Silane Sealers

Silane belongs to the family of silicone and is considered as one of the sealing agents with the smallest molecular size. This property allows the material to penetrate concrete pores easily and quite deeply, thereby resulting in a more in-depth chemical barrier against water and chemical molecules. Because of its ability to reach deeper lengths of the matrix, silane-sealed concrete is known to have excellent resistance against abrasion and weathering. As a trade-off of this property, it is also known for silane to have high volatility, therefore it requires more product than its less volatile counterparts.


This article answered the question “Why concrete sealer?” It was clearly pointed out that sealers protect concrete from water and chemical penetration which could lead to decrease in structural strength and integrity in the long run. The blog post also discussed the two categories of sealers such as topical and penetrating sealing agents. Finally, the four common concrete sealers in the market are also tackled in this article, giving brief guidance to those planning to seal off their concrete structures soon.

For any questions and suggestions about this article, please feel free to submit your thoughts in the comment section below.

Frequently Asked Questions (FAQs): Why concrete sealer?

What is the purpose of a concrete sealer?

The main purpose of concrete sealer is to repel water and other soluble components from entering the concrete matrix. Reduced water penetration is important to preserve the integrity of the structure, leading to longer functional life. For this reason, it is greatly recommended to install sealers when your concrete structure is often exposed to moisture.

Is sealing concrete necessary?

Yes, sealing concrete is necessary if you want to have your concrete structure to last longer. Although, it is important to note that concrete can stand alone without it. It is durable enough with or without sealants, but the effect of a quality sealant could definitely make a difference in the overall quality of your structure. You could try to work on applying sealers onto the surface of your concrete all by yourself since it is a straightforward process.

Does sealing concrete make it easier to clean?

Yes, sealers or sealing agents allow effortless cleaning of your whole concrete structure. Dirt from cooking such as oil, grease, and other spices are definitely easier to remove when your concrete countertops are equipped with sealants. Also, it protects concrete from unwanted penetration of water and other soluble elements that could affect the integrity of the matrix.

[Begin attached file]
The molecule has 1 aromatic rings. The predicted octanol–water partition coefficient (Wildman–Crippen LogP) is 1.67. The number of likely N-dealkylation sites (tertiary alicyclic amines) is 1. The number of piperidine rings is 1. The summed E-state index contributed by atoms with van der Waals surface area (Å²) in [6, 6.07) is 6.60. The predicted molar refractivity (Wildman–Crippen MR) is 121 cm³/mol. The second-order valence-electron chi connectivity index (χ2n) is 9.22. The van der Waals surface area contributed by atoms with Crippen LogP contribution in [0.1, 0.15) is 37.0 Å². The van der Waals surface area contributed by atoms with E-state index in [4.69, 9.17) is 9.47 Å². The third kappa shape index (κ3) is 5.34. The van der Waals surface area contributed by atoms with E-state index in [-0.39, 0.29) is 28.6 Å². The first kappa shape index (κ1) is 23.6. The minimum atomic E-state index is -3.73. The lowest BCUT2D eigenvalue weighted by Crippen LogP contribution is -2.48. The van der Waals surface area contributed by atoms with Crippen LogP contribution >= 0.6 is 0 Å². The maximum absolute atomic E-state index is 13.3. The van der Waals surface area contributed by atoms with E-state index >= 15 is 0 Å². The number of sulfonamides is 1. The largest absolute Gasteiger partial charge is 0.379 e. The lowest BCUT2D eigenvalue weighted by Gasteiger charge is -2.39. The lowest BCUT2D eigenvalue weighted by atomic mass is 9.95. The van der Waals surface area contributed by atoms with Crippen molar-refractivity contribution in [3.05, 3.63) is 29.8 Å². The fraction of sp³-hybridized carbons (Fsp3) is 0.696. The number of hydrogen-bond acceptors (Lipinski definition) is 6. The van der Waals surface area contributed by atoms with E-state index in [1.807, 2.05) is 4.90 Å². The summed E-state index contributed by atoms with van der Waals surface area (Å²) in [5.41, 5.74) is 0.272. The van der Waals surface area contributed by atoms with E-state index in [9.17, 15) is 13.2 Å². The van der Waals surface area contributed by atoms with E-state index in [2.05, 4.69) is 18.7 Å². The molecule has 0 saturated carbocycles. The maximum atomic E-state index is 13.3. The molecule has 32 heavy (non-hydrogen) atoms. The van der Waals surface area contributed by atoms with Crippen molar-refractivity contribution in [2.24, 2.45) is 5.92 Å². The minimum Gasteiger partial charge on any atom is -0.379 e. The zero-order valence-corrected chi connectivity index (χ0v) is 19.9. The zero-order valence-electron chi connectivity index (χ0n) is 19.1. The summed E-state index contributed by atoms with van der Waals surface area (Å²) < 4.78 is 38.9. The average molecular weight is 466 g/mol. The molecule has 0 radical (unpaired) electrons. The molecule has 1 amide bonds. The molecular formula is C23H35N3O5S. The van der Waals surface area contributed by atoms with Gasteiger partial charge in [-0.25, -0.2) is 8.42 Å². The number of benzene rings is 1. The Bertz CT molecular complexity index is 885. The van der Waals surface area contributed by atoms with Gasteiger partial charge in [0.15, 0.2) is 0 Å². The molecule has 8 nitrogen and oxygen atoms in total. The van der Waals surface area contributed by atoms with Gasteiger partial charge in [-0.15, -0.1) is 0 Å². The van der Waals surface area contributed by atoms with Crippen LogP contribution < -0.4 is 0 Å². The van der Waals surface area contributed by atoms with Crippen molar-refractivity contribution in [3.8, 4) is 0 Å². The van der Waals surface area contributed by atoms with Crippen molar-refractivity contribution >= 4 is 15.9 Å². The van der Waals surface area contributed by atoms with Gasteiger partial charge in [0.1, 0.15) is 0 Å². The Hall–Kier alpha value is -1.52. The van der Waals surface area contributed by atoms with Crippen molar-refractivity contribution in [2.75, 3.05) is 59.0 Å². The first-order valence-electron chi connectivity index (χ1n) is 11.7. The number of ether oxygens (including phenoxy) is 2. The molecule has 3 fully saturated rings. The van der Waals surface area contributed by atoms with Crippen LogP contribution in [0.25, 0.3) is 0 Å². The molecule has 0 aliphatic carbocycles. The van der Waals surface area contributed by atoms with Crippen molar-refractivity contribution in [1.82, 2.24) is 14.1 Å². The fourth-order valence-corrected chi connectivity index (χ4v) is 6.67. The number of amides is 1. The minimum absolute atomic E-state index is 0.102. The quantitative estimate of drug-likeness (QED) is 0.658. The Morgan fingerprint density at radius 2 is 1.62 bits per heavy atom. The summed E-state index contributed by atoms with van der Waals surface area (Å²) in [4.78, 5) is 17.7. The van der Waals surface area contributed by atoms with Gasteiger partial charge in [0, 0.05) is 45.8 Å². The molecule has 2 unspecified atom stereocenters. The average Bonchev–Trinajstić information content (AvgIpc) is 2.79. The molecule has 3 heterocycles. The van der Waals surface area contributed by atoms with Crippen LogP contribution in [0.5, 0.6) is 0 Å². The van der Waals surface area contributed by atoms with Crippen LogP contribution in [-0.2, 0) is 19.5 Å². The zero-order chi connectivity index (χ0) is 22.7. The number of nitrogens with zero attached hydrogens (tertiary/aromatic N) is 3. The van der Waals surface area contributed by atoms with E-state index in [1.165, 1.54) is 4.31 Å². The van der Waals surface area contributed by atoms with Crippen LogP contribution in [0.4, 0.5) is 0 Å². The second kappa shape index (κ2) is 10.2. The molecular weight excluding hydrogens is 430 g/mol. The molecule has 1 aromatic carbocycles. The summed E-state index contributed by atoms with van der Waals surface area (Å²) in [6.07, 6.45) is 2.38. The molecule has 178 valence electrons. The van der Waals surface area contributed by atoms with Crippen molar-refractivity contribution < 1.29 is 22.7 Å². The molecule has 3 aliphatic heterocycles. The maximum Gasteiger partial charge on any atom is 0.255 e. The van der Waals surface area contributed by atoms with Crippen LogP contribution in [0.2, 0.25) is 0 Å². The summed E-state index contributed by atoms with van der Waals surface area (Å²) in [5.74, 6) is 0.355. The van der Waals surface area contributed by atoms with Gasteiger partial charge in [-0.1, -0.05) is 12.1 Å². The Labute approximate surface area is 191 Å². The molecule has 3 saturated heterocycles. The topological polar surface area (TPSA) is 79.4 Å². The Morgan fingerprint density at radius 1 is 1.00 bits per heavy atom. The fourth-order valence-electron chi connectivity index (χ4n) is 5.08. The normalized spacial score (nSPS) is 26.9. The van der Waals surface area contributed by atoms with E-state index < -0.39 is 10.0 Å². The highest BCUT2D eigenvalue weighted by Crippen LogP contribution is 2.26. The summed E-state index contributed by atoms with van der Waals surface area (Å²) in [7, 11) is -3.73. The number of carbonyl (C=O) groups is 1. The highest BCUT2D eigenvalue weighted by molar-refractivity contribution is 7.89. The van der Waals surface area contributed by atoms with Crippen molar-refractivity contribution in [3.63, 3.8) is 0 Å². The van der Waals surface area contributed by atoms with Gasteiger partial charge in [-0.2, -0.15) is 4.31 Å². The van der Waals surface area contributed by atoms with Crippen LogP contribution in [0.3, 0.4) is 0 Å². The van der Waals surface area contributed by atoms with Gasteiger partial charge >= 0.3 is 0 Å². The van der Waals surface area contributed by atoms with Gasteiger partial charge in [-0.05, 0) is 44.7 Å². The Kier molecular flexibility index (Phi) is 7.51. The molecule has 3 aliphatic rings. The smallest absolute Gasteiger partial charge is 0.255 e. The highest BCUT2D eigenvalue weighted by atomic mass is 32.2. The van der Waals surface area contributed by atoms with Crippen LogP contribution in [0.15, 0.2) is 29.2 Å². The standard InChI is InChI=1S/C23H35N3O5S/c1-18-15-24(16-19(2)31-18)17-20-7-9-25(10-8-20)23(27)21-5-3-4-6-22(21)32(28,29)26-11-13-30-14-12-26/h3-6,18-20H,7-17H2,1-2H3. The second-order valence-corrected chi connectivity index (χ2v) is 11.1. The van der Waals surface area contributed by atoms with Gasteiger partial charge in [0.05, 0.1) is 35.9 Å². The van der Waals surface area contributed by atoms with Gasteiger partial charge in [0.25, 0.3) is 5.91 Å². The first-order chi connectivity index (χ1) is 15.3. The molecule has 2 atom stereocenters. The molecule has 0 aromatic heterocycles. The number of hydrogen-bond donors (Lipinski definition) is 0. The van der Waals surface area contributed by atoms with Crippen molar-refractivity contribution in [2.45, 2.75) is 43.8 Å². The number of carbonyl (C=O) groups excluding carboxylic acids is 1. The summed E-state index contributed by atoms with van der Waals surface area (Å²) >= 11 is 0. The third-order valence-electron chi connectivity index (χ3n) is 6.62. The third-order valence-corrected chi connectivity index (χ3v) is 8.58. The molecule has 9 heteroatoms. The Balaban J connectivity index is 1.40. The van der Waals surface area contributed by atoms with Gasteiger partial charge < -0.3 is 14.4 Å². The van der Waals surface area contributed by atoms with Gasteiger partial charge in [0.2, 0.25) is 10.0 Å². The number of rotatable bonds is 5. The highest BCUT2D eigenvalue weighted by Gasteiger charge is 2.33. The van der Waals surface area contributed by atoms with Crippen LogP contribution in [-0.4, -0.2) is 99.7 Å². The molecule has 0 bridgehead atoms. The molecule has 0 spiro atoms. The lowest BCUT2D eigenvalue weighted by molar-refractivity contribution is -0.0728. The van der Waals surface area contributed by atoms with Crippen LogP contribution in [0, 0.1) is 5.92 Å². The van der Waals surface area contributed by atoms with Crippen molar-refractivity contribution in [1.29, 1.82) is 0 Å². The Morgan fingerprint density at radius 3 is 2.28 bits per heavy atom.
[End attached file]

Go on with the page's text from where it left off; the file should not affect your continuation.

Is concrete sealer slippery?

Yes, concrete sealing agents are slippery yet manageable. Although it is important to note that sealing agents are beneficial to your concrete structure as it protects it from unwanted penetration of water and other compounds. Hence, it is recommended to use sealer when your concrete is always exposed to moisture.

What is the best type of concrete sealer?

The best type of sealer in terms of durability is epoxy sealing agents. They are strong and long-lasting, so they are recommended for usage in garage floors and grocery stores that have high-volume customers. In terms of affordability, the softer acrylic sealing agents are recommended. They are more appropriate for usage in concrete floors of households.

Is it better to spray or roll concrete sealer?

Spraying or rolling concrete sealing agents actually depends on the formulation of the sealant, specifically the solvent present in the product. For those with highly volatile solvents, it is recommended to spray the material. In contrast, those sealing agents that only slowly vaporize are good for rolling.


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Sealers Shown to Lengthen the Service Life of Concrete Bridges Exposed to Chloride (October 1997) Road Manag J 2. www.usroads.com/journals/p/rmj/9710/rm971002.htm. Accessed 13 Sep 2004

Tabatabai, H., Pritzl, M. D. & Ghorbanpoor, A. (2009). Evaluation of select methods of corrosion prevention, corrosion control, and repair in reinforced concrete bridges (p. 343). Madison, WI: Wisconsin Highway Research Program, Report No. WHRP 09-04.